Featured Teaching Librarian: Rachel Wishkoski

Several times a year, the ACRL Instruction Section Teaching Methods Committee selects and interviews a librarian who demonstrates a passion for teaching, innovation, and student learning.

Name: Rachel Wishkoski
Pronouns: she/her/hers

Institution: 

Utah State University

Job Title:

Reference & Instruction Librarian

Number of Years Teaching:

5 as a professional librarian, plus 4 during graduate programs


What’s your favorite thing to do in your free time?

I’m lucky to live in a really beautiful place for outdoor recreation in all seasons. When I’m not working, I’m happiest outside hiking or running a trail, or at a nearby reservoir swimming or paddle boarding. The chance to connect with the natural world is restorative and helps me keep perspective.

Where do you do your best thinking?

While I can definitely get in the zone when working on a project or writing, a lot of thinking where I connect the dots or come up with a strategy happens away from my laptop and away from work. When I’m trying to solve a tricky problem or generate ideas, answers usually emerge when I’m on a walk or run and I’ve shifted my frame of mind. 

Describe a favorite activity that you use with students (this could be for a face-to-face class, online, or hybrid class).

For library sessions where the instructor has asked for a general orientation to library resources in a discipline, one strategy I like using is the jJigsaw method. While it’s not anything new, I find this activity balances the instructor’s desire for coverage of material with my desire to have students teaching and learning from each other rather than me lecturing and doing database demos.

For this exercise, students work in small “expert” groups learning the ins and outs of a particular research tool. They explore the resource and document their findings on a matrix worksheet that has one resource per column. Guiding questions ask them to investigate the scope of the tool, the types of information found there, the creators of that information, options for searching, challenges or limitations of the tool, and something unique or particularly useful about the resource. While listening, students can fill out the empty columns on their matrix with notes they can refer to later in their research process. We wrap up class with a large group discussion.

I enjoy teaching opportunities that allow me to facilitate sessions that include active learning, peer feedback, and individual reflection. The sessions I enjoy most – and hopefully, help students most – give students an opportunity to practice things that are implicit expectations in a lot of research assignments. For example, I have a lesson that unpacks the ingredients of an annotation and engages students in writing and reviewing entries in a collaborative annotated bibliography. In general, making space for student voices is something I value.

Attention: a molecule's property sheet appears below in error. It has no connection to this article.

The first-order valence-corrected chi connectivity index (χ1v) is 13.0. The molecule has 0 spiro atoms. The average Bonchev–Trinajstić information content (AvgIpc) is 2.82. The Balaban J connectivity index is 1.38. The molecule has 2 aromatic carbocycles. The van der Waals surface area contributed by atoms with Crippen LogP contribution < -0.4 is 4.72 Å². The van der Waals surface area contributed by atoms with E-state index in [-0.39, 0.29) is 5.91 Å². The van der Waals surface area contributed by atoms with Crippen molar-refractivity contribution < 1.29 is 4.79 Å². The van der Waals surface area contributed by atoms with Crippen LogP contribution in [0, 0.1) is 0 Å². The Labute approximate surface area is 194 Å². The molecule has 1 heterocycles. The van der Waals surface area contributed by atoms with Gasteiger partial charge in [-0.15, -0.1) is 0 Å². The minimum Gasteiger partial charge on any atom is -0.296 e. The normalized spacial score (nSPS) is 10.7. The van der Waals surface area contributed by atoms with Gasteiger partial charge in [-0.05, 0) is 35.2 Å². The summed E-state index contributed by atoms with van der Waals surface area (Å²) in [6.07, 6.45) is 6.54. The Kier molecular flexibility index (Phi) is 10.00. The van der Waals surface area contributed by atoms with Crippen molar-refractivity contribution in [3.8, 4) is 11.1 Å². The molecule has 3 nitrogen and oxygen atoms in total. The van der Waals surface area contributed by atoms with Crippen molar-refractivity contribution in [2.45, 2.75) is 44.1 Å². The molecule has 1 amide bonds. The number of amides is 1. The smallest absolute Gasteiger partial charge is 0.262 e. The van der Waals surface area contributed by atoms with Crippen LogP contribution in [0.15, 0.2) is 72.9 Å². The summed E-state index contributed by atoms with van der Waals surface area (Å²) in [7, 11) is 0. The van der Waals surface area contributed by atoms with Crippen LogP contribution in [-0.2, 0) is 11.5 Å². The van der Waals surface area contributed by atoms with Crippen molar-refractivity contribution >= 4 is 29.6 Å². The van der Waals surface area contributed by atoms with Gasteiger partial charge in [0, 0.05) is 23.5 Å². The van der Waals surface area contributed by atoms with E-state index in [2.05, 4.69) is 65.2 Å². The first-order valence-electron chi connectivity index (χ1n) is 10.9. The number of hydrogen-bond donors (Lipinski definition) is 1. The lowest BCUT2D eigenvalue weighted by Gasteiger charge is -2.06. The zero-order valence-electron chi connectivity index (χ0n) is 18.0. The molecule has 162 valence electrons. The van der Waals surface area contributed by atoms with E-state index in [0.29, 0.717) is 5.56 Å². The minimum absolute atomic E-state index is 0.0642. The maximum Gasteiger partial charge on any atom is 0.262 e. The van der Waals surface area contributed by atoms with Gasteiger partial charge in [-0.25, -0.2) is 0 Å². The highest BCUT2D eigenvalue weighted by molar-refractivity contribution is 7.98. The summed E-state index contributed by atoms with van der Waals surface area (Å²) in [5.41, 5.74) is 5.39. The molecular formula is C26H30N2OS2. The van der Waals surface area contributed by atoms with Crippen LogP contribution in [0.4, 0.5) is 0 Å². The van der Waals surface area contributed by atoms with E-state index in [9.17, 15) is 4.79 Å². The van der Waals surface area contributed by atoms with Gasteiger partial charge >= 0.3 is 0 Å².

How has your teaching practice changed over time?

My teaching has changed a lot over time, and it will always have room to grow. I am much more flexible in the classroom than I was when I began teaching as a graduate student. I’ve realized how important flexibility is for being present in a teaching interaction and meeting learners where they are. The teaching practice I am actively working to cultivate is constructivist, student-centered, and inclusive. For me, becoming a teacher has meant learning how much I still have to learn. Some areas I’m currently exploring include trauma-informed pedagogies and culturally responsive teaching.

In addition to observing and learning from other teachers, expanding the ways I teach has been helpful in developing my practice. Opportunities beyond the traditional library instruction session have helped me discover more about students at my university and understand how what I offer as a librarian might fit into their experiences. Some examples of unique teaching opportunities have included teaching an established course in the core curriculum for one of my liaison departments as the instructor of record for a semester, co-leading a book group in our Honors program, co-leading a professional development workshop for faculty focused on assignment design, serving as a reviewer for our student research grants (which requires providing constructive feedback on proposals), and organizing a panel discussion series with our Center for Intersectional Gender Studies & Research. I’ve also collaborated with instructors on Scholarship of Teaching and Learning (SoTL) research in their courses. Each of these opportunities has given me a slightly different lens with which to view teaching, learning, and community that I can bring back into my work.

Name two things you would share with a librarian who is new to teaching.

If I had to condense my advice, I’d probably focus on two values: curiosity and collaboration. One of my favorite aspects of being a librarian is that I get to join students as they get curious about their research topics; getting to co-learn with students about something they’re passionate about is such a rewarding experience. Cultivating your own sense of curiosity – through reading, watching, and listening widely, attending events, and connecting to campus and community conversations – prepares you to show up authentically with students.

Learning how to teach in a way that’s inclusive, relevant, and engaging means being willing to explore, experiment, challenge assumptions, receive feedback, and reflect. For me at least, this work of teaching can’t be done in a vacuum, and I rely on my community of trusted colleagues at my workplace and in the profession to support my continued growth. Finding mentors and collaborators is vital to sustain you in your work, providing a sounding board for ideas, space to process challenges, and celebration for successes large and small.

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